Progress in the formal talks remained slow following the US ambush as the negotiating text was no longer in a fit state for ministers to make decisions. As a result, leaders arrived with the talks in a perilous state.

What leaders would do over the next few hours would determine the outcome. This is where leaders failed. It was painfully obvious that most developed countries were completely unwilling to make serious offers of emissions cuts or financing, but were intent on pushing developing countries into binding commitments. This was not going to happen.

The balance of effort outlined by the IPCC for 2020 is that developed countries should cut emissions by 25-40% below 1990 levels by 2020 and that developing countries should reduce the growth in their emissions by 15-30% below business as usual. Developing country pledges were approaching 28% below business as usual and in the upper range of what was expected, but developed countries pledges were only between 10-17%, not even approaching the range of what was expected.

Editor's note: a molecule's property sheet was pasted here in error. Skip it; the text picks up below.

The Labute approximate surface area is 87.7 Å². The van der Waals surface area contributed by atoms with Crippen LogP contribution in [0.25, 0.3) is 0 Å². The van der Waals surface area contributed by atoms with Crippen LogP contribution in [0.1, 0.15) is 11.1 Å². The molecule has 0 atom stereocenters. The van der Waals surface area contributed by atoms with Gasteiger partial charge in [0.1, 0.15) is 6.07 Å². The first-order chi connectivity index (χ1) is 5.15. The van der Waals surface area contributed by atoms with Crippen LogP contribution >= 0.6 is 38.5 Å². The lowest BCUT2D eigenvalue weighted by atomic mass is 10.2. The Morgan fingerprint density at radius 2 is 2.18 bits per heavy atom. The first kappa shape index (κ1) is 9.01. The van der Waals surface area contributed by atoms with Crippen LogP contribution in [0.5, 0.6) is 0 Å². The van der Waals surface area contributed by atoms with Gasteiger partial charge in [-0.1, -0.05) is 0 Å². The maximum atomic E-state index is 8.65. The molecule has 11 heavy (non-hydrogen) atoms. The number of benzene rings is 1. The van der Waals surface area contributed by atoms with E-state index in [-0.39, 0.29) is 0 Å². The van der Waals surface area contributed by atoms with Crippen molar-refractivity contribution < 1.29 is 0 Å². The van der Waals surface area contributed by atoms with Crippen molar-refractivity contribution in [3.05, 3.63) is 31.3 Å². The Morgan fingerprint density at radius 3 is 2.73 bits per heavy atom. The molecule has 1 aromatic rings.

A small group of leaders (excluding New Zealand) met to cobble together a deal in fairly dire circumstances. Various drafts of the proposed deal rapidly leaked out to media and NGOs, but soon the number of drafts became confusing and no-one observing the talks could work out which came first and which was the latest draft.

The US President Obama arrived and met with Chinese Premier Wen. A bottom line for the US was that China would agree to international verification/monitoring of its emission reductions, but it appears Obama had nothing to offer in return so the meeting failed.